2. (modifier) generous, hospitable.

He wā he kiri kawa tōna wairua; he wā anō he tangata marae, he tangata nohopuku (TTR 1990:237). / Sometimes he was very short-tempered, and at other times he was generous or reclusive.


3. (noun) courtyard - the open area in front of the wharenui, where formal greetings and discussions take place. Often also used to include the complex of buildings around the marae.

Kei te mihi ki a tātou mō ngā tikanga nunui a ō tātou tūpuna, kua ngaro nei i ngā Moutere e haeretia ana e au. Kia mau ki aua tikanga. Kia mau ki te pupuri i ngā marae o ō koutou kāinga. Ko tēnā te mauri hei paihere i tō koutou Māoritanga kei ngaro ki te kore. Ko ō koutou whanaunga o ngā Moutere e noho mai nei ahau, kua kore ngā marae, ā, kua noho tautangata i roto i ngā iwi nunui o te Ao (TTT 1/4/1930:2029). / It's praise to us all for the important customs of our ancestors, customs that have disappeared from the Islands that I am travelling around. Hold on to those customs. Strive to hold on to the marae of our villages. That is the vital essence to bind your Māoriness lest it be lost. Your kinsfolk in the Islands where I am living no longer have marae and live without identity amongst the dominant nations of the World. (Statement made in Māori by Te Rangi Hīroa).
Ka roa tēnei au e ātiutiu ana i runga i ō koutou marae (TP 1/11/1899:2). / I have been travelling about on your various marae for a long time.


wairua Play

1. (noun) spirit, soul - spirit of a person which exists beyond death. It is the non-physical spirit, distinct from the body and the mauri. To some, the wairua resides in the heart or mind of someone while others believe it is part of the whole person and is not located at any particular part of the body. The wairua begins its existence when the eyes form in the foetus and is immortal. While alive a person's wairua can be affected by mākutu through karakia. Tohunga can damage wairua and also protect the wairua against harm. The wairua of a miscarriage or abortion can become a type of guardian for the family or may be used by tohunga for less beneficial purposes. Some believe that all animate and inanimate things have a whakapapa and a wairua. Some believe that atua Māori, or Io-matua-kore, can instill wairua into something. Tohunga, the agents of the atua, are able to activate or instil a wairua into something, such as a new wharenui, through karakia. During life, the wairua may leave the body for brief periods during dreams. The wairua has the power to warn the individual of impending danger through visions and dreams. On death the wairua becomes tapu. It is believed to remain with or near the body and speeches are addressed to the person and the wairua of that person encouraging it on its way to Te Pō. Eventually the wairua departs to join other wairua in Te Pō, the world of the departed spirits, or to Hawaiki, the ancestral homeland. The spirit travels to Te Reinga where it descends to Te Pō. Wairua of the dead that linger on earth are called kēhua. During kawe mate, or hari mate, hura kōhatu and other important occasions the wairua is summoned to return to the marae.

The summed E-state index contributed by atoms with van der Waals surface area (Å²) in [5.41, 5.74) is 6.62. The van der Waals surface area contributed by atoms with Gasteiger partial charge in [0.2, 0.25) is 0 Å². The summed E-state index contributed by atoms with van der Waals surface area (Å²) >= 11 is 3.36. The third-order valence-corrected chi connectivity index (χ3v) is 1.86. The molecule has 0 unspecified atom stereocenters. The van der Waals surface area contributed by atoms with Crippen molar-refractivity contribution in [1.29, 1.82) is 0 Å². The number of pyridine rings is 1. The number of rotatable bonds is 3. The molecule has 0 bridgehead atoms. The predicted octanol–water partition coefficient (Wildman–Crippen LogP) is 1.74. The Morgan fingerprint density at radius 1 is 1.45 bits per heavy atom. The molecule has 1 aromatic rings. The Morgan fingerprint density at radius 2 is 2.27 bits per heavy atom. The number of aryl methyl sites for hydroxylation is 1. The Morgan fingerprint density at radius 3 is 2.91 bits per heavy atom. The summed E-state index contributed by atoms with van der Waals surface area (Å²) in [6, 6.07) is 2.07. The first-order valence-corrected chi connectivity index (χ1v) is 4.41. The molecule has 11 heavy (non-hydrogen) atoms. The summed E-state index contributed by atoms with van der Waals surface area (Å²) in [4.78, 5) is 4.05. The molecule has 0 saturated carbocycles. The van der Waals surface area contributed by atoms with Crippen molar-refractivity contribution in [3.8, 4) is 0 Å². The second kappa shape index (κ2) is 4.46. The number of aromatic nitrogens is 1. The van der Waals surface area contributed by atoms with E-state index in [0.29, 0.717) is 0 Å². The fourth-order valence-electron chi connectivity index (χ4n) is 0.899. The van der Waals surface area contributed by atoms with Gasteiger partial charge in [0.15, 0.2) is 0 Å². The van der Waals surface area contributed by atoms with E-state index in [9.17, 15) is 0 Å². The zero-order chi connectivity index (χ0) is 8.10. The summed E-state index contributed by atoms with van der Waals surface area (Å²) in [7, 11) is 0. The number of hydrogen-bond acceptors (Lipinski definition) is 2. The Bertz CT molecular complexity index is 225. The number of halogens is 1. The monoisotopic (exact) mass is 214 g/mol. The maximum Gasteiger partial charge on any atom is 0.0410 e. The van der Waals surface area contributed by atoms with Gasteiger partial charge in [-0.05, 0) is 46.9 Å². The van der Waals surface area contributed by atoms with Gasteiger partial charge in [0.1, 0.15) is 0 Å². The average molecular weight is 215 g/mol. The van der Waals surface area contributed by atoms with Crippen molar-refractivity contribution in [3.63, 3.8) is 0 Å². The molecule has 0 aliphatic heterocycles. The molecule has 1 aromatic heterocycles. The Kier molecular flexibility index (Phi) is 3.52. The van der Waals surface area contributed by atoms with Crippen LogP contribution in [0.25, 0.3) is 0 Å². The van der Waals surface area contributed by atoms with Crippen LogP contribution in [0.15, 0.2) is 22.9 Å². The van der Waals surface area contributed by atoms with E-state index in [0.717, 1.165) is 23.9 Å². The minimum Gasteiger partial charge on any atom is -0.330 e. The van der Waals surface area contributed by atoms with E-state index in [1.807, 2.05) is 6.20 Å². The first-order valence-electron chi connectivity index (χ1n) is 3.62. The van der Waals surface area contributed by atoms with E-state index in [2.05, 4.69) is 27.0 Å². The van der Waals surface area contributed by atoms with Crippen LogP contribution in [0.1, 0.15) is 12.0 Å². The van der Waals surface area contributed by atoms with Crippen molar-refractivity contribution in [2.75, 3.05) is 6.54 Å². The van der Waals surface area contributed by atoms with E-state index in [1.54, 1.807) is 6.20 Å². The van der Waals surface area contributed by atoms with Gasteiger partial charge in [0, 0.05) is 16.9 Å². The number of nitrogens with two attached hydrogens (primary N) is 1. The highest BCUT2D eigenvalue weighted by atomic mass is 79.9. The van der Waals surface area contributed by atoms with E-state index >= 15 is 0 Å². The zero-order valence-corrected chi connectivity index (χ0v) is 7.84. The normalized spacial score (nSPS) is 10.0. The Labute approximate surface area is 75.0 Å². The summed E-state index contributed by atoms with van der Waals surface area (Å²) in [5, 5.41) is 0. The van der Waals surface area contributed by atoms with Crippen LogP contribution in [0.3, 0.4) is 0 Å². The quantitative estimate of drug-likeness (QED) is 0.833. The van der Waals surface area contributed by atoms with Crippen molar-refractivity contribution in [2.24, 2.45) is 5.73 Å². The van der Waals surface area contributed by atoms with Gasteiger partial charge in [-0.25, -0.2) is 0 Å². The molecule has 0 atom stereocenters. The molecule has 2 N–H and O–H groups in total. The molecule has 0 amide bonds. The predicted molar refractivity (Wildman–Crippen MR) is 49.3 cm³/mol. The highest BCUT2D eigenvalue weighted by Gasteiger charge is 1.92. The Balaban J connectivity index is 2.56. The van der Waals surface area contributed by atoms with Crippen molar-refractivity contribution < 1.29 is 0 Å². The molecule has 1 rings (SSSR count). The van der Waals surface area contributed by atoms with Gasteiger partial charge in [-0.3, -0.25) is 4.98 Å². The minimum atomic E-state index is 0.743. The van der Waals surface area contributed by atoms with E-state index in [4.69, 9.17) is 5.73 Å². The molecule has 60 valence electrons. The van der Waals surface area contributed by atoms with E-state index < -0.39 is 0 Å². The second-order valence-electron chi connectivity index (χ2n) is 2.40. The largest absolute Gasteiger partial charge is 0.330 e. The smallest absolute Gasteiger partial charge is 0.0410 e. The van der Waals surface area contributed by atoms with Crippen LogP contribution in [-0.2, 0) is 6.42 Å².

Haere rā i a koe ka kōpikopiko atu ki Te Hono-i-wairua, ki te kāpunipunitanga o te wairua (TTR 1998:37). / We farewell you as you wend your way to the Gathering Place of Spirits, the meeting place of departed souls.
Te tinana, te hinengaro, me te wairua ēnei e toru, te mea nui o ēnei ko te wairua. Te tinana: he anga kau nō te wairua. Te hinengaro: he kaiwhakaatu ki te ao he pēnei nā te wairua kei roto i te tangata (TTT 1/12/1930:2215). / Of these three things, the body, the mind and the spirit, the most important is the spirit. The body is the vehicle for the spirit. The mind shows the world what the spirit of the person is like.
(Te Kōhure Textbook (Ed. 2): 221-228;)


2. (noun) attitude, quintessence, feel, mood, feeling, nature, essence, atmosphere.

Ko te wairua o te kōrero, kia Māori mai (HM 2/1994:10). / The feel of the language should be Māori.


3. (noun) bonfire moss, common cord-moss, Funaria hygrometrica - a moss that grows in profusion on moist, shady, and damp bare soil, especially on sites of old fires, and in plant pots in glasshouses and shadehouses. Found throughout Aotearoa/New Zealand.